Gene therapy using plasmid DNA-encoded anti-HER2 antibody for cancers that overexpress HER2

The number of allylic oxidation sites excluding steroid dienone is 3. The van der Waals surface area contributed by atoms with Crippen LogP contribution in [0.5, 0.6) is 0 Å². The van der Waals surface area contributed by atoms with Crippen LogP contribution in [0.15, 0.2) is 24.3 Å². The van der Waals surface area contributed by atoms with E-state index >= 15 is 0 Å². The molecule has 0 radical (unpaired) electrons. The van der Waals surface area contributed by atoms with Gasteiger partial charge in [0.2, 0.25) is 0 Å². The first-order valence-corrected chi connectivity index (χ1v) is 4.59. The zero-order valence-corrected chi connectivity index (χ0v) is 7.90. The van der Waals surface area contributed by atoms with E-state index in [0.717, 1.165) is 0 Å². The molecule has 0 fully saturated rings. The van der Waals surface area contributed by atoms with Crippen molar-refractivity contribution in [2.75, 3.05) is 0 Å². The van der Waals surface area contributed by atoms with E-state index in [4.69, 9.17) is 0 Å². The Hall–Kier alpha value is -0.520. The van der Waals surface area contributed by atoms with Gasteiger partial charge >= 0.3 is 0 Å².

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Plasmid DNA-encoded antibodies, or DNA-based monoclonal antibodies (dMAbs), are delivered by intramuscular injection and in vivo electroporation (EP) and are effective in virus neutralization, although they have not been evaluated for tumor gene therapy. Here we investigated whether a dMAb was appropriate for tumor gene therapy. We constructed the expression plasmids coding for the heavy or light chain of a parental murine antibody of Herceptin with the antibody genes codon- and RNA-optimized and fused to the Kozak-IgE leader sequence in pVax1. Transfection of the plasmids into human muscle RD cells resulted in functional expression of the antibody, and this exhibited the same in vitro antiproliferative activity as Herceptin. A single intramuscular injection and in vivo EP of the plasmids (100 μg per head) resulted in high and sustained antibody expression in the sera of normal mice and in effective inhibition of tumor growth in nude mice bearing HER2-positive human breast carcinoma BT474 xenografts. The antitumor efficacy of the anti-HER2 dMAb was similar to that of four doses of intravenously injected 10 mg kg-1 Herceptin. The results demonstrate that the dMAb is effective in the treatment of HER2-positive breast cancer, suggesting that this dMAb may be applicable for tumor gene therapy.

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